In the latest example of providers and state officials facing off to control healthcare construction, Missouri Attorney General Jay Nixon last week appealed a judge's approval of plans by Saint Luke's Health System, Kansas City, Mo., to build a 52-bed, $57 million hospital in Lee's Summit, Mo.
The Missouri Health Facilities Review Committee in June 2002 denied Saint Luke's request for certificate-of-need approval, but Cole County (Mo.) Circuit Court overturned the committee's decision on March 11. Nixon, on behalf of the committee, appealed the decision to a state appeals court in Kansas City.
"We remain convinced there's not a need for a new hospital in the area," committee Director Tom Piper said. He said the panel decided March 31 to appeal based on its view that hospital bed occupancy for that area did not exceed 80% and that it was already overbedded, among other concerns. "There are eight facilities within the 10-mile radius and two in (the) most immediate area of Lee's Summit," he said
G. Richard Hastings, chief executive officer of Saint Luke's, said the eight-hospital system was "stunned" to learn the state intends to appeal "such a clear and strong decision" by the circuit court.
"This will only serve to further delay the delivery of needed healthcare choice and access for the citizens of Lee's Summit and eastern Jackson County-and force the expenditure of scarce state funds and our funds to continue to battle in the courts," Hastings said in a written statement.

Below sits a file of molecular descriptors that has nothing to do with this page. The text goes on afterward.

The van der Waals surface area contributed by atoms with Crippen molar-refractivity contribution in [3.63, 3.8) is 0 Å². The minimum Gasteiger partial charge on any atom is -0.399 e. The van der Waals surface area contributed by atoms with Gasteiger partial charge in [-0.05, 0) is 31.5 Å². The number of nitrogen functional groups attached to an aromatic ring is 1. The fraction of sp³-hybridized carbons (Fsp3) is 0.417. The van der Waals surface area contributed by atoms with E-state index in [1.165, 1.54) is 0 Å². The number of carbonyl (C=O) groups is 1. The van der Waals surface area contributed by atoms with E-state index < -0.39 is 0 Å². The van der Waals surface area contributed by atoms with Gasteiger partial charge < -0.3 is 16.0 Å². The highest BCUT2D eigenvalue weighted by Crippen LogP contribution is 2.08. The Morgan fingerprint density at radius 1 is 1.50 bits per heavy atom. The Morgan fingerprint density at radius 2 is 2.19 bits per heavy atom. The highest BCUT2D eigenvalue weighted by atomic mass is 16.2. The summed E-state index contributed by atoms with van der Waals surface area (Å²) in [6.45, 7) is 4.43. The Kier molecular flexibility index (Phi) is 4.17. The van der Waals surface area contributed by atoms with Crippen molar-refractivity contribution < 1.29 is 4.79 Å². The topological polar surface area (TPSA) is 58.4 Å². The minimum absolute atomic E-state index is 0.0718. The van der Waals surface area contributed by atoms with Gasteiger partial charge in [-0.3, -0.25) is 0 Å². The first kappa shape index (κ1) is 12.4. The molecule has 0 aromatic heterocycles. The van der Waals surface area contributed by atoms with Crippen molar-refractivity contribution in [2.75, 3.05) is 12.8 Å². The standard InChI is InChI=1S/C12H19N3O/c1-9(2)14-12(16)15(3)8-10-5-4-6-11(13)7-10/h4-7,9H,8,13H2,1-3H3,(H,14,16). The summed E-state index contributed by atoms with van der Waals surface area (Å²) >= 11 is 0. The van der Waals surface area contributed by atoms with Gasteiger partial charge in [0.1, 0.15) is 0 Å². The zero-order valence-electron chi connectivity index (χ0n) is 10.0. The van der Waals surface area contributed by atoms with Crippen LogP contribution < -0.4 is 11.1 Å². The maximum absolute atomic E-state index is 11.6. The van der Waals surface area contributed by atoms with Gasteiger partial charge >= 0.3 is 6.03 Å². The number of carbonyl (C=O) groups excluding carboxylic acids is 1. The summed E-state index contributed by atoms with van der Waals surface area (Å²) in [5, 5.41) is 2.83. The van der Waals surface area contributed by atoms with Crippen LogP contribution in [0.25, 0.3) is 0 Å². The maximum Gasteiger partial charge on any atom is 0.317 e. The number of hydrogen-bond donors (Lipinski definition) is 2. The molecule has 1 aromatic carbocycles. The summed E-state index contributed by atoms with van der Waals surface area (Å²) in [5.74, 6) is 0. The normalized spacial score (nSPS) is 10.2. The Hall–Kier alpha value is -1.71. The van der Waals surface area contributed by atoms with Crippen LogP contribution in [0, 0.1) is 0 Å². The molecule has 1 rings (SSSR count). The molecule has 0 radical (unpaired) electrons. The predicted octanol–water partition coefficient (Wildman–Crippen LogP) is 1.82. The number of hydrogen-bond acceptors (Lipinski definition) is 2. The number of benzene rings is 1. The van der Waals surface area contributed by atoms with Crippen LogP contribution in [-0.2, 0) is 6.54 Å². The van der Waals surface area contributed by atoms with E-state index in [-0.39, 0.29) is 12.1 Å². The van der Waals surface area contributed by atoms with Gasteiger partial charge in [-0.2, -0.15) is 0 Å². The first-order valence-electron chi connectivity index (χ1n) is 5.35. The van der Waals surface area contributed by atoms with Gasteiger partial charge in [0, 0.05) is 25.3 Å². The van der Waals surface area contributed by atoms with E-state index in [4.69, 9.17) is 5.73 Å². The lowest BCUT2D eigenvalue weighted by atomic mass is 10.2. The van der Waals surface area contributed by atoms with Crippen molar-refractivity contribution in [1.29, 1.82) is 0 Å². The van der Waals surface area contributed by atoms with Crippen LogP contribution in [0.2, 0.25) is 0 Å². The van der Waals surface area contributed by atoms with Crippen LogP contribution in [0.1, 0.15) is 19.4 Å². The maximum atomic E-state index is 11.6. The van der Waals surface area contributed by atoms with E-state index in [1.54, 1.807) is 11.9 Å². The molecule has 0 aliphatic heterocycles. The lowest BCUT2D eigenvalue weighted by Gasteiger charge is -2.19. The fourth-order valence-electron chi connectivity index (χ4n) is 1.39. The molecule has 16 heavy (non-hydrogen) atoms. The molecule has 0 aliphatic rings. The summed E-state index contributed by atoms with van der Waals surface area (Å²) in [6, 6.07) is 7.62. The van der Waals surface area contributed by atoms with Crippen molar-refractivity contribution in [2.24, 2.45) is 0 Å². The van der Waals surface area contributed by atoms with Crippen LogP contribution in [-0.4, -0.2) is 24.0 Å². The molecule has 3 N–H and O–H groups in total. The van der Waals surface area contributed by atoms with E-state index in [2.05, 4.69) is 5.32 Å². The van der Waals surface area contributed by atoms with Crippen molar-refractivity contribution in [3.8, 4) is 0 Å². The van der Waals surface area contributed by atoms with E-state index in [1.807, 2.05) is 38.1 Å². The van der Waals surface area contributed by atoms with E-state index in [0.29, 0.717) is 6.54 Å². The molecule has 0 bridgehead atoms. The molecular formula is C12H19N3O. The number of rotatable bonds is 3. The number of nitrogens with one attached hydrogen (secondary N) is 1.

Hastings said Saint Luke's believes the CON law is unconstitutional and that the system also would file an immediate appeal based on the constitutional claims, asking the Missouri Supreme Court to repeal the CON law for hospitals and other acute-care providers and "strike down this law in its entirety."
State lawmakers have continued to whittle down CON laws, including those in Missouri, which last year retained its regulatory review of new construction but repealed its oversight of renovation and expansion projects for acute-care hospitals (April 21, p. 4).
"I'm disappointed that they would be so vigorous in their pursuit of destroying state oversight of the alarming increase in healthcare costs," Piper said of Saint Luke's threat of a constitutional challenge. "We're trying so hard to control rising healthcare costs."
Despite Nixon's appeal, Saint Luke's was planning last week to proceed with a groundbreaking ceremony for the Lee's Summit campus, which includes a 24-hour urgent-care center, diagnostic center and medical office building. Construction of the three buildings, which does not require CON approval and will cost $22 million, is expected to be completed by 2005.